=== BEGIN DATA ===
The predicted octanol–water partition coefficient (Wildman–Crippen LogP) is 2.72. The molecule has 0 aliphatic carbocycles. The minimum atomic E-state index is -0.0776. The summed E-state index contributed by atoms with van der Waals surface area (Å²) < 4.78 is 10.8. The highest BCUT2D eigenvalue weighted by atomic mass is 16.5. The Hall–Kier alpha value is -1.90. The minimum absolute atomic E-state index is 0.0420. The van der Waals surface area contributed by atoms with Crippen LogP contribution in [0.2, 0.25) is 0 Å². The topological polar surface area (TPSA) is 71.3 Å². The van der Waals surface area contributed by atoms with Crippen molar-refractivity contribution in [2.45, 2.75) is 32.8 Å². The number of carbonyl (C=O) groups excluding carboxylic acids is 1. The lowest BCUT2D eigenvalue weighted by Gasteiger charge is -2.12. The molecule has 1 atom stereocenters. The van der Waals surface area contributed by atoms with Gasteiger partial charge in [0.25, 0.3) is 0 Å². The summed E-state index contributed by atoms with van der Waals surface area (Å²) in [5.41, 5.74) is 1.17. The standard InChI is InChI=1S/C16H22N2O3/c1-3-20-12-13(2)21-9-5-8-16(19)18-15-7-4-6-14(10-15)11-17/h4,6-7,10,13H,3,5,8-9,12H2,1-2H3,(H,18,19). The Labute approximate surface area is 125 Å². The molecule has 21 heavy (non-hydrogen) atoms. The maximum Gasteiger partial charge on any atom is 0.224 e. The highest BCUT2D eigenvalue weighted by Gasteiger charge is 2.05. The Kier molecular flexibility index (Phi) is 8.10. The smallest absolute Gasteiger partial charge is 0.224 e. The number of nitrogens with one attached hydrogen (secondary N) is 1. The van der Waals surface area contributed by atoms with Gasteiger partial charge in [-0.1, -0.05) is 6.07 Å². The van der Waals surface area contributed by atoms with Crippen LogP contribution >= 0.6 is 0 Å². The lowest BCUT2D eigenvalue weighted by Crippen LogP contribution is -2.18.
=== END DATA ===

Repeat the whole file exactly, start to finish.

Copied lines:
The predicted octanol–water partition coefficient (Wildman–Crippen LogP) is 2.72. The molecule has 0 aliphatic carbocycles. The minimum atomic E-state index is -0.0776. The summed E-state index contributed by atoms with van der Waals surface area (Å²) < 4.78 is 10.8. The highest BCUT2D eigenvalue weighted by atomic mass is 16.5. The Hall–Kier alpha value is -1.90. The minimum absolute atomic E-state index is 0.0420. The van der Waals surface area contributed by atoms with Crippen LogP contribution in [0.2, 0.25) is 0 Å². The topological polar surface area (TPSA) is 71.3 Å². The van der Waals surface area contributed by atoms with Crippen molar-refractivity contribution in [2.45, 2.75) is 32.8 Å². The number of carbonyl (C=O) groups excluding carboxylic acids is 1. The lowest BCUT2D eigenvalue weighted by Gasteiger charge is -2.12. The molecule has 1 atom stereocenters. The van der Waals surface area contributed by atoms with Gasteiger partial charge in [0.25, 0.3) is 0 Å². The summed E-state index contributed by atoms with van der Waals surface area (Å²) in [5.41, 5.74) is 1.17. The standard InChI is InChI=1S/C16H22N2O3/c1-3-20-12-13(2)21-9-5-8-16(19)18-15-7-4-6-14(10-15)11-17/h4,6-7,10,13H,3,5,8-9,12H2,1-2H3,(H,18,19). The Labute approximate surface area is 125 Å². The molecule has 21 heavy (non-hydrogen) atoms. The maximum Gasteiger partial charge on any atom is 0.224 e. The highest BCUT2D eigenvalue weighted by Gasteiger charge is 2.05. The Kier molecular flexibility index (Phi) is 8.10. The smallest absolute Gasteiger partial charge is 0.224 e. The number of nitrogens with one attached hydrogen (secondary N) is 1. The van der Waals surface area contributed by atoms with Gasteiger partial charge in [-0.1, -0.05) is 6.07 Å². The van der Waals surface area contributed by atoms with Crippen LogP contribution >= 0.6 is 0 Å². The lowest BCUT2D eigenvalue weighted by Crippen LogP contribution is -2.18.